Flossing | Why You Should Do It

Flossing and Why You Really Need to Do It

Don’t Just Brush Your Teeth; Floss!

The two essential parts of good oral hygiene is tooth brushing and flossing. While brushing your teeth twice a day is a good way to care for your teeth, if you are not flossing on a regular basis you could be missing almost 40 percent of the teeth’s surface. This can lead to a great deal of acidic tartar buildup, which can eventually lead to both cavities and gum disease.

How many people actually are flossing every day?

Though dentists regularly remind their patients why flossing is important. A recent study indicates that only approximately 30 percent of U.S. adults are actually doing it every day as recommended. Close to 40 percent of Americans admit to only doing it occasionally, and a staggering 30 percent admit that they never do it! Many of the individuals who are polled state that they primarily floss to remove trapped pieces of food from their teeth. 

This explains why gum disease is so prominent in the United States, with estimates indicating that 75 percent of adults in America are dealing with either gingivitis, the first stage of gum disease, or another degree of periodontal disease.

To help prevent gum disease, you should floss your teeth once a day, in addition to brushing twice a day. Also consider tongue scrapers which have been shown to be the most effective means of removing bacteria from the tongue. Ask your dentist for recommendations for top rated oral hygiene products.

Why Is Flossing Important?

Brushing alone cannot remove plaque from the entire surface of your teeth. The spaces between your teeth are impervious to brushing. Without flossing, plaque and tartar can build in those hard-to-reach areas. The buildup of food particles and plaque provides an environment where bacteria can thrive. As bacteria digest sugars in your saliva, they release acids that demineralize your teeth. Over time, these acids can develop into cavities. Decay on the sides of teeth is more difficult to effectively treat. 

Flossing is also critical to preventing gum disease. The buildup of food particles between teeth allows disease-causing bacteria to thrive. By establishing a daily habit, you can improve the health and appearance of your gums. Flossing, combined with brushing, is proven to protect against gum disease by removing plaque and keeping gums healthy. No matter what your age, it is essential to maintaining a healthy smile.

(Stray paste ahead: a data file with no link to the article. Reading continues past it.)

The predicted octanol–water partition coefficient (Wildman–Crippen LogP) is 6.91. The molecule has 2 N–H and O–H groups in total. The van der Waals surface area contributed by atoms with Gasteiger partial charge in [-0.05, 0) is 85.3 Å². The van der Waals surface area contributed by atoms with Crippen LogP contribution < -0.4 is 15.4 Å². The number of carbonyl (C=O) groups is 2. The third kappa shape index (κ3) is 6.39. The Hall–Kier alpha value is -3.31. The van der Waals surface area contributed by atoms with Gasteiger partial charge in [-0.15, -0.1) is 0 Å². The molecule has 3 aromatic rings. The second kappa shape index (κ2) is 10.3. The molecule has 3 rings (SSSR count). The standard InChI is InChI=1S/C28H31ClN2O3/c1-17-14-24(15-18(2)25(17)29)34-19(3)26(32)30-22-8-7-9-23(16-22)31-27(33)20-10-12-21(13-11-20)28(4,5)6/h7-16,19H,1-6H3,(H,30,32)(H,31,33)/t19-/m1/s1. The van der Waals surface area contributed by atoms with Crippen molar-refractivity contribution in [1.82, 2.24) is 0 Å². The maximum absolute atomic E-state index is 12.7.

Benefits of flossing your teeth

Flossing removes plaque, which eventually calcifies into tartar. Patients who do it regularly can benefit from:

  • Lower levels of plaque
  • A brighter smile
  • Lower risk for tooth decay
  • Less risk of gum-disease-related heart problems
  • Lower risk of mouth infection
  • Improve cardiovascular health
  • Lower risk for tooth loss
  • Healthier teeth and gums
  • Lower risk of dental issues
  • Better oral health
  • Lower risk of gum disease

What is the best technique?

If you are unsure how to properly floss, the American Dental Association has provided some helpful videos online, demonstrating proper flossing technique. Your dentist or dental hygienist can show you the best oral care techniques at your next dental checkup.

Make sure you take at least 18 inches of floss. Any less is difficult to hold tightly. Use a clean piece of string to gently move between each of your teeth extending below the gum line. Do not jerk the string out when you are done, or else you risk irritating your sensitive gum tissue. Never reuse dental floss. Remember that there are multiple product options available on the market, including threaders and electric flossers. 

Are There Situations Why One Shouldn’t Floss?

Everyone can benefit from flossing, although some people may need to adopt certain techniques. Choosing the right products is important. Older individuals who have prosthetics may need a threader, for example. Interdental brushes are another option. Interdental cleaners provide another excellent way to clean between your teeth.

Individuals with sensitive gums can use soft versions such as dental tape that slides more easily and comfortably between teeth. Dental tape is the best type of floss when shredding on fillings is a problem.

Threaders are also great for anyone who wears braces. Children can begin between ages five and seven. Children are not likely to remember to do it every day, so parents should make oral hygiene a regularly scheduled part of the day. 

Electric flossers, which also go by “waterpik,” are another great option. The devices shoot a gentle water stream that can target the gumline and crevices between teeth. Individuals who have dexterity issues, such as elderly individuals and children, can benefit from electric flossers. 

Learn more about taking care of your dental health

Are you overdue for a preventive dental care visit? Are you worried about developing cavities? Do you ever wonder if you are taking as great care of your gums as you try to take of your teeth? Many people are so focused on trying to protect and even beautify their teeth that they neglect the steps necessary to maintain great gum health. Fortunately, a preventive dentist can help reduce inflammation and other common symptoms of periodontal disease, through regular checkups and cleanings, as well as periodontal therapy as needed. If you want to maintain your overall oral health, in between checkups, though, it is essential to floss your teeth daily.

Do discussions on dental hygiene have you worried about your oral health? Skipping out on routine preventive visits can cause you to miss major issues that increase costs and major loss. Dr. Fondriest recommends that patients incorporate flossing into their everyday oral hygiene habits. To schedule your next dental cleaning, our dental practice can be reached online or by calling (847) 234-0517.